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“In that decision [on Karnan] (referred to in R.P. Luthra), two of us observed that there is a need to revisit the process of appointment of judges and to set up a mechanism for corrective measures other than impeachment. No observation was made by any of the seven learned judges with regard to the Memorandum of Procedure. Any issue with regard to the Memorandum of Procedure should be discussed in the Chief Justices’ Conference and by the Full Court. Such a matter of grave importance, if at all required to be taken on the judicial side, should be dealt with by none other than a Constitution Bench,” thus contended the four judges of Supreme Court in an open letter to the Chief Justice of India.

Constitution bench is the name given to the benches of the Supreme Court of India which consist of at least five judges of the court which sit to decide any case “involving a substantial question of law as to the interpretation” of the Constitution of India. Article 145(3) in The Constitution Of India 1949 states as follows: (3) The minimum number of Judges who are to sit for the purpose of deciding any case involving a substantial question of law as to the interpretation of this Constitution or for the purpose of hearing any reference under Article 143 shall be five: Provided that, where the Court hearing an appeal under any of the provisions of this chapter other than Article 132 consists of less than five Judges and in the course of the hearing of the appeal the Court is satisfied that the appeal involves a substantial question of law as to the interpretation of this Constitution the determination of which is necessary for the disposal of the appeal, such Court shall refer the question for opinion to a Court constituted as required by this clause for the purpose of deciding any case involving such a question and shall on receipt of the opinion dispose of the appeal in conformity with such opinion.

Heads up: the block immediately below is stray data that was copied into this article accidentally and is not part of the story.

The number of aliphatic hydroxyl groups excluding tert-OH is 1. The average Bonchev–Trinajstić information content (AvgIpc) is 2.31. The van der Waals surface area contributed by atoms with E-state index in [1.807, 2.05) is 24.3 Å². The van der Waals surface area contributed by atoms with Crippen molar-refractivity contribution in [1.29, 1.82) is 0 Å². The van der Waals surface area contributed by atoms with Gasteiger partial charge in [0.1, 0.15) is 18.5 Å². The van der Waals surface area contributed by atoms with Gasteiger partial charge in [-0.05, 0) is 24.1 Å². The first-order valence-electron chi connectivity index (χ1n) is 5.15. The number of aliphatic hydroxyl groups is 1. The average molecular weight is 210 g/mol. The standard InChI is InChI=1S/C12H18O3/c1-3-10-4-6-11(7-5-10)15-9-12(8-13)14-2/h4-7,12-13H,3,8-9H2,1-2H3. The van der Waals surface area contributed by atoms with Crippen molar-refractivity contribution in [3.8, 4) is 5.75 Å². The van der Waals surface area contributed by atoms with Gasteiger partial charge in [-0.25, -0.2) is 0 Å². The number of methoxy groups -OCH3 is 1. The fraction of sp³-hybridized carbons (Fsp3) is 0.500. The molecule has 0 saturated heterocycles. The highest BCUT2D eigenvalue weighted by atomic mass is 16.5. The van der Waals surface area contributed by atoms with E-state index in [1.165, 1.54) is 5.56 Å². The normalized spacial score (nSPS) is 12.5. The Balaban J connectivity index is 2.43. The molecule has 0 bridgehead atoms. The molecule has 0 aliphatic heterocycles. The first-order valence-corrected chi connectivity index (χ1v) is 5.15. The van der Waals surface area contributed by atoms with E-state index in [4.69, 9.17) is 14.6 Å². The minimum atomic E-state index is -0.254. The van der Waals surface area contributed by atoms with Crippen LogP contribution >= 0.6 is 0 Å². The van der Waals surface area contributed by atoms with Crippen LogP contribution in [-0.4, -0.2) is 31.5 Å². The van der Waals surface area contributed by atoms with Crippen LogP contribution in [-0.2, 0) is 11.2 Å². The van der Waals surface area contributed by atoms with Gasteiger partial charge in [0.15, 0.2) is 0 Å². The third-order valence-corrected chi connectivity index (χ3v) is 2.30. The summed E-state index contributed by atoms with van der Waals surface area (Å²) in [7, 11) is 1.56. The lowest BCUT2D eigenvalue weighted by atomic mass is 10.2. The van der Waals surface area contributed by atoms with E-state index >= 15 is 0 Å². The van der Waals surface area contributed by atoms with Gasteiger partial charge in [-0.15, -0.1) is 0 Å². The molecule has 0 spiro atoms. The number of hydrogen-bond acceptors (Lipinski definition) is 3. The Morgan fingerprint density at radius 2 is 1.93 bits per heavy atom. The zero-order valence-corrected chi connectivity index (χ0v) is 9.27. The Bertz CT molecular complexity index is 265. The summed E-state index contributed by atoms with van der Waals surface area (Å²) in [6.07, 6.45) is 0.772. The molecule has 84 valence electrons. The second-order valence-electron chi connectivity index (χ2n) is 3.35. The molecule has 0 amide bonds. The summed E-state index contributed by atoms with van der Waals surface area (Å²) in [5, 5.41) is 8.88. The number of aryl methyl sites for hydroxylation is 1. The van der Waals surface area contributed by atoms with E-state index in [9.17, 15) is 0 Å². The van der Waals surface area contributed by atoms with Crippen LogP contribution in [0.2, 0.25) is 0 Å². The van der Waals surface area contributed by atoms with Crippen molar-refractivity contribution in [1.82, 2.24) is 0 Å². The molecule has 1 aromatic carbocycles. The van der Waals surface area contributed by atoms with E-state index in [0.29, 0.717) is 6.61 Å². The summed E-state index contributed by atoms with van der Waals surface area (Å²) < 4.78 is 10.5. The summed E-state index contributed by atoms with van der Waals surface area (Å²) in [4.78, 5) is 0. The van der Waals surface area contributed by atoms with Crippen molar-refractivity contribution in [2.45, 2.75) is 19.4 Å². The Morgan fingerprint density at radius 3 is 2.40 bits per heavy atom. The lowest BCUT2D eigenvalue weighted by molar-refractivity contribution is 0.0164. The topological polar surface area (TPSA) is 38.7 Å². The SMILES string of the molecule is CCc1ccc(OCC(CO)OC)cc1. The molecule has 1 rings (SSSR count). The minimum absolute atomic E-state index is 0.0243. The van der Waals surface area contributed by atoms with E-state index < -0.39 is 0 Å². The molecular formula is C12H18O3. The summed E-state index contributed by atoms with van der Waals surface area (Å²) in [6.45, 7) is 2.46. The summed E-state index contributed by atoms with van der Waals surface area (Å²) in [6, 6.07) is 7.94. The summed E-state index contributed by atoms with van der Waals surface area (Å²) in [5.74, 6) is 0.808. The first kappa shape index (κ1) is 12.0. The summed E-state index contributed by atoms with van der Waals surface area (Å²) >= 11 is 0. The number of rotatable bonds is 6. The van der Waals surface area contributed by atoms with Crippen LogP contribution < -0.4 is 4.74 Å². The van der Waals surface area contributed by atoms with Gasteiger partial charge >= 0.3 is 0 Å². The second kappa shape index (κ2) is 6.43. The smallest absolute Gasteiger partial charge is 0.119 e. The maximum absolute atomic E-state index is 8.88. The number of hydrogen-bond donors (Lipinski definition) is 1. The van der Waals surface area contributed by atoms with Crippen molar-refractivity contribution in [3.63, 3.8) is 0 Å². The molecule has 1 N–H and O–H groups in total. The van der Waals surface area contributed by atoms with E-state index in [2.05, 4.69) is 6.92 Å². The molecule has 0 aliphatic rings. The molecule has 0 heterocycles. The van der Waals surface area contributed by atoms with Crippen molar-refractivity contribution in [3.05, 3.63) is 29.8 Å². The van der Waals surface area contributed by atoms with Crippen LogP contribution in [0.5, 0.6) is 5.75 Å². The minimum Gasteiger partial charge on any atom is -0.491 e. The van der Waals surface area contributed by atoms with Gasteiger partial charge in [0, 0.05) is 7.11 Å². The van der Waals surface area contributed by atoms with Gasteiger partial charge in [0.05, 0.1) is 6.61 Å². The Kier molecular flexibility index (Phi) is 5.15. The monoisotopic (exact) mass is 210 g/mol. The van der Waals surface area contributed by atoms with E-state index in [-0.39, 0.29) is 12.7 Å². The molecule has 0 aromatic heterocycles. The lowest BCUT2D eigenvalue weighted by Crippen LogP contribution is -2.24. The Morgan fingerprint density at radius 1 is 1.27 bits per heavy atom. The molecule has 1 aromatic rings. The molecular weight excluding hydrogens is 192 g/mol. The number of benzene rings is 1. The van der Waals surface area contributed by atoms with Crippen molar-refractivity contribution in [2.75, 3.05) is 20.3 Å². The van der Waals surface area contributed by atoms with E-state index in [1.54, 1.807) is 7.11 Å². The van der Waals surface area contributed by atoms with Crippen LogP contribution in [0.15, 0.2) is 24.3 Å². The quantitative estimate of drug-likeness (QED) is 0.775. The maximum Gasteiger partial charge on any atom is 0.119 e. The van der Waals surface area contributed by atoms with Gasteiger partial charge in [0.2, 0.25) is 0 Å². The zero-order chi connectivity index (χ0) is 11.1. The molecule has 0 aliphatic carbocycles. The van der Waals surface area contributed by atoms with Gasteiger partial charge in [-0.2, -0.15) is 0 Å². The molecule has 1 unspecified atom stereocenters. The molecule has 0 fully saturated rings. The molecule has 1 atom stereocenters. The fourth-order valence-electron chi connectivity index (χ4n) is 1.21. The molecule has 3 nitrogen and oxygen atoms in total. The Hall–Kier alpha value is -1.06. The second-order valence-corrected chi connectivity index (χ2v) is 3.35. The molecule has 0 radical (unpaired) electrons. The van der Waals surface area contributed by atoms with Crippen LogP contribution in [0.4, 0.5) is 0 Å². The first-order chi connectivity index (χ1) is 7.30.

The scope of Article 145(3) was determined upon by the Apex Court in Rao Shiva Bahadur Singh v. State of Vidhya Pradesh, (1955) 2 SCR 446, where in the opinion penned by S R Das, J (as he then was), it was held that only substantial questions involving interpretation of the Constitution needed to be heard by a Constitution Bench, and any other ancillary questions could be referred back to a Division Bench to decide.